Collegian File Photo
Amherst residents decided to usher in the new and do away with the old on Tuesday, voting 3,476 to 2,468 on a charter to change the town’s form of government to a 13-member Town Council/Town Manager form.
The election results were unofficial, as the votes did not include hand-counted ballots, nor several absentee and provisional ballots—only machine-counted ballots, according to Amherst Town Clerk Sandra Burgess. A spattering of races for local official positions were also on the ballot, including positions for town moderators, Town Meeting members, Select Board members, School Committee members and more.
Considering the town-wide divisions surrounding the charter, the proposed charter was the more noteworthy item on the ballot. Additionally, the current governmental structure, a Town Meeting/Select Board/Town Manager form, has been around since 1938, making the decision to do away with it a historic one.
“It’s really exciting that more than a thousand voters in Amherst joined 200 current and former Town Meeting member and all members of the Select Board to usher in a new wave of government for Amherst,” said Johanna Neumann, chair of Amherst for All, a group responsible for the major town-wide campaigning and advocacy work in support of the charter.
“We think it really moves the town forward toward a vision that all voters have a say in,” she added.
Polls were open across 10 different precincts from 7 a.m. to 8 p.m. Of the 21,056 eligible Amherst voters, 28.4 percent turned out to vote, an unofficial number, Burgess noted. Prior to receiving the election results, Burgess said, when asked about the election’s voter turnout, that “people have been busy [at the polls.]”
The process of searching for an alternative form of government began on March 29, 2016, when over 2,000 Amherst residents voted to form the Charter Commission. In a straw-poll held in December, the commission voted five-to-four to pursue a 13-member town council model to replace the current 240-representative town meeting model.
Andy Churchill, the chair of the Charter Commission, which proposed the charter, noted that the margin between the “yes” and “no” votes on the charter was a little more than a thousand; to him this number was evidence of larger town-wide support for the proposal.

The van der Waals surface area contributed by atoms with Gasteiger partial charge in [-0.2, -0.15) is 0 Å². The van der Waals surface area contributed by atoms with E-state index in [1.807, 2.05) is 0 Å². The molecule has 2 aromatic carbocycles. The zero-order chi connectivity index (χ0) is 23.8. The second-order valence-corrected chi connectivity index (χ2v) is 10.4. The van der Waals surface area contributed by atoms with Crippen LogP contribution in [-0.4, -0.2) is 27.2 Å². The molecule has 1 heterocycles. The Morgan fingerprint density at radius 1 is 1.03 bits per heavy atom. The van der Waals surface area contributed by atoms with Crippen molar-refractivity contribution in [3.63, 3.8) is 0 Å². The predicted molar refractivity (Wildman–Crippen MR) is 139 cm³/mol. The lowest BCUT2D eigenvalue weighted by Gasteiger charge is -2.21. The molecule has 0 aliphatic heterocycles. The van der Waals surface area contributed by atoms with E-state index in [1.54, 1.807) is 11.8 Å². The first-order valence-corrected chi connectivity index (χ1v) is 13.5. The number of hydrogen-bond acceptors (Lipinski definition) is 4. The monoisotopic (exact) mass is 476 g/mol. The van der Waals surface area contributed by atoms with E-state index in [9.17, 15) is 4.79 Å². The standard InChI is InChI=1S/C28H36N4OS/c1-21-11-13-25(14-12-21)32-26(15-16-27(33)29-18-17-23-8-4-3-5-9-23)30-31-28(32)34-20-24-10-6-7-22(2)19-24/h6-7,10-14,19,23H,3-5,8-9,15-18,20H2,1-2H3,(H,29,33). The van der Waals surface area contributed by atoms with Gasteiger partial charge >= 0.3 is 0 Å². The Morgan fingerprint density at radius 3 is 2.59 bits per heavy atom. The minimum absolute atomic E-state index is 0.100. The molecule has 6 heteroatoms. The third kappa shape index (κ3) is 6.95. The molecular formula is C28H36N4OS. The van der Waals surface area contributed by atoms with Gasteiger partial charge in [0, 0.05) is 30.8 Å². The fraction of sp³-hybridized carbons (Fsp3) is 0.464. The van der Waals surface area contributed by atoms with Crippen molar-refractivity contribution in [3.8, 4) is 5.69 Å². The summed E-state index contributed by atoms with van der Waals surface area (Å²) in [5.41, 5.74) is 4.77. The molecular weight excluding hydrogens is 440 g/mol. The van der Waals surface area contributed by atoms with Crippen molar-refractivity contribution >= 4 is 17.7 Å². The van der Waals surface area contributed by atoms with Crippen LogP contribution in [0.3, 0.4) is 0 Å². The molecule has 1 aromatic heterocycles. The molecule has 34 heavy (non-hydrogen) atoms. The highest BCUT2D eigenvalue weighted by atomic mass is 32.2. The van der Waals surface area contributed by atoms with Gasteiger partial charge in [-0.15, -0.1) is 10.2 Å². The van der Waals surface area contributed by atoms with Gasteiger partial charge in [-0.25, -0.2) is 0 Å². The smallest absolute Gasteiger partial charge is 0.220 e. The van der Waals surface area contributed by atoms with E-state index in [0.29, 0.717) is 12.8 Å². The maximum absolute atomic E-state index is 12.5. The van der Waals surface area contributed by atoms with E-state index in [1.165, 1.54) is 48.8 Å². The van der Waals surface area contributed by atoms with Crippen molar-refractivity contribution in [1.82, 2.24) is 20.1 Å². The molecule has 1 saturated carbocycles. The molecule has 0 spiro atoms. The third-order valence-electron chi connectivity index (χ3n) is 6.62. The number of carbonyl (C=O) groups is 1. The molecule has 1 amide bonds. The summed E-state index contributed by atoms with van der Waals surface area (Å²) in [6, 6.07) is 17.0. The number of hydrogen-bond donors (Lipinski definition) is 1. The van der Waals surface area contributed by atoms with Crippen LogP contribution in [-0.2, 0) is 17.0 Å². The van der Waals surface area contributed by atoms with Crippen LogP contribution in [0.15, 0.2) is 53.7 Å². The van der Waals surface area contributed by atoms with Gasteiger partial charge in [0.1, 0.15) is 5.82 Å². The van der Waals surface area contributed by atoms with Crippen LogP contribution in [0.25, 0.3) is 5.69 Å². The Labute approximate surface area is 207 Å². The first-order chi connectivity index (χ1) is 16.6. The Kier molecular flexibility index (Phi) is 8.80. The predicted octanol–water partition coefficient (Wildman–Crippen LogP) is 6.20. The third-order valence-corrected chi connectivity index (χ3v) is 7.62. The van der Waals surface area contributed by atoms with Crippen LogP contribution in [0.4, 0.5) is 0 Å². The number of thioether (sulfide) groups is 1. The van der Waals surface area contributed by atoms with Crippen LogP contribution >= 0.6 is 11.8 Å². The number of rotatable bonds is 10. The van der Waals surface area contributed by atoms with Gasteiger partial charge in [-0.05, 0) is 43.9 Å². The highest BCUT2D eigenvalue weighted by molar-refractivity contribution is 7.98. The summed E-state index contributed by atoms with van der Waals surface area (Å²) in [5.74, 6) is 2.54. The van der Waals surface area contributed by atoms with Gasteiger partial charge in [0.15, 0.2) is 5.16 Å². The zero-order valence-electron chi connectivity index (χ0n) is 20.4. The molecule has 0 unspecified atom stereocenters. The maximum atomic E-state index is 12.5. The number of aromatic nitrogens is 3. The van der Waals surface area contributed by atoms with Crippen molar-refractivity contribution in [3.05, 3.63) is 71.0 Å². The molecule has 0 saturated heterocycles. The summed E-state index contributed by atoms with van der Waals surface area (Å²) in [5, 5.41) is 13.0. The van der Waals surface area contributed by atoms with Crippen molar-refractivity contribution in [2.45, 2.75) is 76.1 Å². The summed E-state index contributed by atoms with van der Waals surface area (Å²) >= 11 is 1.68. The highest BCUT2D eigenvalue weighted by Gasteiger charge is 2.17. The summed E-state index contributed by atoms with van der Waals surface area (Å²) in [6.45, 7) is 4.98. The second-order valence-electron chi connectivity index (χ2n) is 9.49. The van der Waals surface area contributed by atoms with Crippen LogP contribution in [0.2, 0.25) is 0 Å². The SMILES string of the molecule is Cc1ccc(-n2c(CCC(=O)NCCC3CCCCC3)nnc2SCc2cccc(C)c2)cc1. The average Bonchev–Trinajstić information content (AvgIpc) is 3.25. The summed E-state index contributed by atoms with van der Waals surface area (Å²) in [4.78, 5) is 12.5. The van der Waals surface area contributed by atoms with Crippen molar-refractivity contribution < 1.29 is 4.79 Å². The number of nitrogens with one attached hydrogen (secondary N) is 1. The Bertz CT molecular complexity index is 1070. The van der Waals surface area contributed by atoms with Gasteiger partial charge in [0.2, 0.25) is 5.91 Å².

“The community spoke loudly that it was time to move on from our 1930s-era Town Meeting and move into year-round decision making and knowing who your representatives are and at the same time keeping our Town Manager,” Churchill said. “We’ve got a lot of big challenges that are facing us, and I think it will enable us to have a better conversation town-wide to resolve some of those.”
For Gerry Weiss—a fellow charter commissioner, former select board member and resident of Amherst for 38 years, who had been campaigning for the past few months against the charter—election night was more saddening than exciting. Weiss said that he expected the results, noting that he and other advocates campaigning against the charter “didn’t do a very good job of getting our [SIC] message out.” Either that, he said, “[or] people don’t want what we want.
“I absolutely wished it hadn’t passed. I hope it’s not as bad as a change in government as I fear,” Weiss said.
Weiss noted too that town residents have “now witnessed the birth of political parties in Amherst.”
“In my mind, Amherst for All is a political party. They ran like a political party. They had very sophisticated methods of campaigning, and that’s new to Amherst,” said Weiss, adding that he predicts future campaigns and elections to be far costlier. “I expect the first [town] councilor election to be well over $30,000.”
According to Neumann, who was celebrating with Churchill and other pro-charter advocates in The Pub in Amherst after the election results were released, Amherst for All’s fundraising was a more positive factor in the election than a negative one—a signal of the residents’ political involvement.
More than 300 people donated to the campaign, said Neumann. Additionally, the average campaign contribution was $67; no single individual gave more than $300.
“It was truly a campaign by the people of Amherst, for the people of Amherst,” she said.
In terms of the other ballot items, incumbent town moderator, James Pistrang, won unopposed. More notably, incumbent Select Board member Douglas Slaughter won reelection to Robert Greeney 2,437 to 1,554 votes.
Additionally, Peter Vickery was reelected to his position as one-year Town Meeting member, winning his race by a margin of 422 to 131 machine-counted votes. Additionally, Peter Vickery was reelected to his position as one-year Town Meeting member of Precinct 2, winning his race by a margin of 422 to 131 machine-counted votes.
Vickery is a local attorney, Amherst resident since 1999, as well as a former governor’s councilor for Western Massachusetts during Mitt Romney’s time as governor. Prior to the election results coming out, Vickery said, “Voters don’t have a meaningful choice when there’s only one name on the ballot,” noting that many Town Meeting members go uncontested during annual election.
When asked if he was happy that the charter passed, Vickery answered, “delighted.”
Elections for town councilors will be held in November, but until then, Churchill is hoping for some respite from all the campaigning.
“We need to rest for a while,” he said.
Editor’s Note: Since its publishing, the article has been corrected to note that Douglas Slaughter, not Robert Greeney, won his race for the position of Select Board member. Additionally, the number of unofficial votes that James Pistrang won was previously incorrect and retracted.
Jackson Cote can be reached at [email protected] and followed on Twitter @jackson_k_cote.